Effective, timely, transparent and accurate financial, budgetary and resource management and reporting
By the end of 2013, OCHA aims to have created a financial-management culture based on increased accountability and stronger decision-making capabilities for programme managers. Access to integrated data systems should inform OCHA’s financial, budgetary, resource mobilization and reporting transactions. The systems need to be rigorous, effective and fully documented, with aligned budgeting and income forecasting.
The management of OCHA’s country-based pooled funds must be meticulous, meeting external stakeholders’ requirements. To that end, ERF global guidelines have been disseminated to provide country offices with the appropriate tools to support Humanitarian Coordinators in coherently managing ERFs. The guidelines provide clearer instructions related to financial reporting and external auditing for projects funded through the ERFs. OCHA will roll out the implementation of an ERF monitoring and reporting framework and develop a grant management system to streamline the operation of country-based pooled funds. This system will facilitate the work of country offices, while also enabling the centralization of data for programmatic and financial analysis and reporting. Altogether, these measures will ensure OCHA has improved capacity to manage and operate country-based pooled funds, and that proper control mechanisms are in place.
There has been steady and consistent progress towards more predictable and flexible funding, and on donor reporting. Reporting on income and expenditure has increasingly been automated, enabling programme managers to monitor their finances, plan resource mobilization and allow effective budgeting. Senior management has also adopted an Internal Control Framework that sets out the separation of responsibilities and internal controls in place to ensure proper stewardship and accountability for the organization’s resources.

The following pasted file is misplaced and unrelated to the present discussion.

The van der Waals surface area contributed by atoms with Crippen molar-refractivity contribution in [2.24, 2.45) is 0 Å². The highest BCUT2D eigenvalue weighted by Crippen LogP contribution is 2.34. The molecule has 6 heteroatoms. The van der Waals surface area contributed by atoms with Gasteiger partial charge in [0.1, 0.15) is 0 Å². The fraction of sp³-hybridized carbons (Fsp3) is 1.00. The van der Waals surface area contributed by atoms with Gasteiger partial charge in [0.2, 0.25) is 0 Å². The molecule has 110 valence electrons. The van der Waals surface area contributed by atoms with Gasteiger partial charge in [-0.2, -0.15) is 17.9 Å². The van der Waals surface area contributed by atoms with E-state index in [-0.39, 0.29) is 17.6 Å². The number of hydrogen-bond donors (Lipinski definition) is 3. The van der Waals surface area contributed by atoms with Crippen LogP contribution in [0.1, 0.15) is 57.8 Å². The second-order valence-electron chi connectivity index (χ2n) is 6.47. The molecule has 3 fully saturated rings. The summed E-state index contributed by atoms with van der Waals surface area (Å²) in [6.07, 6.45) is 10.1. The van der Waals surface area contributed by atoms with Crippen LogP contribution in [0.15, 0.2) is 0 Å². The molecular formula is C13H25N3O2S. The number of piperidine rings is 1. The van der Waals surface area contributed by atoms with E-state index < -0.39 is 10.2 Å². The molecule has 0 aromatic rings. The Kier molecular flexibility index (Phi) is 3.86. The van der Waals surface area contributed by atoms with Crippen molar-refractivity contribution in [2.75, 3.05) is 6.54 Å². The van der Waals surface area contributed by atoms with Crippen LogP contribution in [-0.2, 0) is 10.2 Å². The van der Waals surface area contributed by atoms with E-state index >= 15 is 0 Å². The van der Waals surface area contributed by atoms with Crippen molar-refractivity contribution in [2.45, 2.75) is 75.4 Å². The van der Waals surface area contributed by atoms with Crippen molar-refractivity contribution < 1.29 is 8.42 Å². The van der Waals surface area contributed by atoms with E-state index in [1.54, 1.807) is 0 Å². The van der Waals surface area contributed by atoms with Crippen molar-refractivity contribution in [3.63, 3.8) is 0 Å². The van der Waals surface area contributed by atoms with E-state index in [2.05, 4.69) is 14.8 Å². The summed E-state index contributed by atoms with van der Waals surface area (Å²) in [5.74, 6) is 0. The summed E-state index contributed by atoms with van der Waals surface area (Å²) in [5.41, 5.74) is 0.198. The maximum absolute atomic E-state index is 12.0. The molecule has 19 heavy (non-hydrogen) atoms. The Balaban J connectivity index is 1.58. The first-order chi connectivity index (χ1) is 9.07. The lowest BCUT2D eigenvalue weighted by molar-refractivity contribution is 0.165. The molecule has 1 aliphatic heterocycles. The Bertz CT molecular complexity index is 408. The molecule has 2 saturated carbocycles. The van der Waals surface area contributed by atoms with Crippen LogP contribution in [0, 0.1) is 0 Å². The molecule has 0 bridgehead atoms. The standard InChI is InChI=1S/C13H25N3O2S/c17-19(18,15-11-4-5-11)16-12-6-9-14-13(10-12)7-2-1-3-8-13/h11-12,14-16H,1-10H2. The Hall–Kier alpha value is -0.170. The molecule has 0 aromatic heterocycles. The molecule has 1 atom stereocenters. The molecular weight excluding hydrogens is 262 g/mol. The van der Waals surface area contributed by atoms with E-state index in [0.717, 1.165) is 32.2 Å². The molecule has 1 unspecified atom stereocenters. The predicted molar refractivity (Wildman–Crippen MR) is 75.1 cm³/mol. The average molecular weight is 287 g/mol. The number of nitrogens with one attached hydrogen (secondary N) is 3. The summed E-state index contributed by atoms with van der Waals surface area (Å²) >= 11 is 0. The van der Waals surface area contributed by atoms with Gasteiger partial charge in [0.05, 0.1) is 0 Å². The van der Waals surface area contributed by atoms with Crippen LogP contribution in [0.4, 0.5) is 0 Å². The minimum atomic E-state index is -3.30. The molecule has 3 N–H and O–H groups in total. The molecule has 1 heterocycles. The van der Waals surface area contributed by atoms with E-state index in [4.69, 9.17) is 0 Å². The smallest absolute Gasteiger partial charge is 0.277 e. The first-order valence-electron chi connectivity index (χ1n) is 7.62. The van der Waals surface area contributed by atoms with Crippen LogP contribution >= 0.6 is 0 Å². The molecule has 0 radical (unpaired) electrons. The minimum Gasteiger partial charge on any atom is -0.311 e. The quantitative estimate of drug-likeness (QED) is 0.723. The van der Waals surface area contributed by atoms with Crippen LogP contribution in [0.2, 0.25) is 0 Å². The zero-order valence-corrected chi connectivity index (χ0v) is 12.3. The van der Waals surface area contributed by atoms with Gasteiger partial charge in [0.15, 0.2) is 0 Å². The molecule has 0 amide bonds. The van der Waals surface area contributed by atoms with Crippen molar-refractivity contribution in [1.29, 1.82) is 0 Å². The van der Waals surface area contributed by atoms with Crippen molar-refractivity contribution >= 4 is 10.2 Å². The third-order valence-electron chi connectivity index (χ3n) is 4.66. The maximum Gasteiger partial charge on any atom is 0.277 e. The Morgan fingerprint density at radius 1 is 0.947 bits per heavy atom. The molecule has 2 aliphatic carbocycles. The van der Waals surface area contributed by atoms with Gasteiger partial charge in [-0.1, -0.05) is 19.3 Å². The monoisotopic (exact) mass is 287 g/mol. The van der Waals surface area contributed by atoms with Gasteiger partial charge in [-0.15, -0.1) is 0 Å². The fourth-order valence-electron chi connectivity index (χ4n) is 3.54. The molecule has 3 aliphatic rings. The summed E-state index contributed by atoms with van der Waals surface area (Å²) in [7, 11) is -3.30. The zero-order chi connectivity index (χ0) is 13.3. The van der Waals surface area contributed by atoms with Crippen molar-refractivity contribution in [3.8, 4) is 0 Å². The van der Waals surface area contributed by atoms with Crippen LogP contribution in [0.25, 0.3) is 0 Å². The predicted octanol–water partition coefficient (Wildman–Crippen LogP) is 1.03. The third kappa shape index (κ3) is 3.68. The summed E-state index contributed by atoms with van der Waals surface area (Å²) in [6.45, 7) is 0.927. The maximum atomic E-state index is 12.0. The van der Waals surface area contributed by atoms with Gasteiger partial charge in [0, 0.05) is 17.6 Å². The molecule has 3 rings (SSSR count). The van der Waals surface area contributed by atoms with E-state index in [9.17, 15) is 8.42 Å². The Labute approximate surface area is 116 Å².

In 2013, key initiatives on financial, budgetary and resource management issues include:
a) Further development of effective ERF/CHF internal monitoring and control mechanisms.
b) Well-organized budgeting procedures linked to income forecasts and work planning.
c) Preparedness for International Public Sector Accounting Standards (IPSAS) implementation.
d) Roll-out of the Programme and Financial Information Management system (ProFi).
e) Outlining guidelines to enable donors to evaluate project implementation based on public-sector accounting standards in line with reporting provided by other UN agencies.
f) Working with the Controller’s Office to explore ways to better manage OCHA’s trust funds.
Key initiatives on income include making resource management and reporting more effective and transparent by:
a) Raising funds as early as possible in the budget cycle.
b) Increasing unearmarked funding commitments.
c) Making payments more predictable.
d) Focusing on accountability and results.
The overall aim is to ensure that timely and flexible funding is available to cover OCHA’s budgeted requirements, and to ensure that the results of OCHA’s work at the field level are communicated to donors and other interested Member States.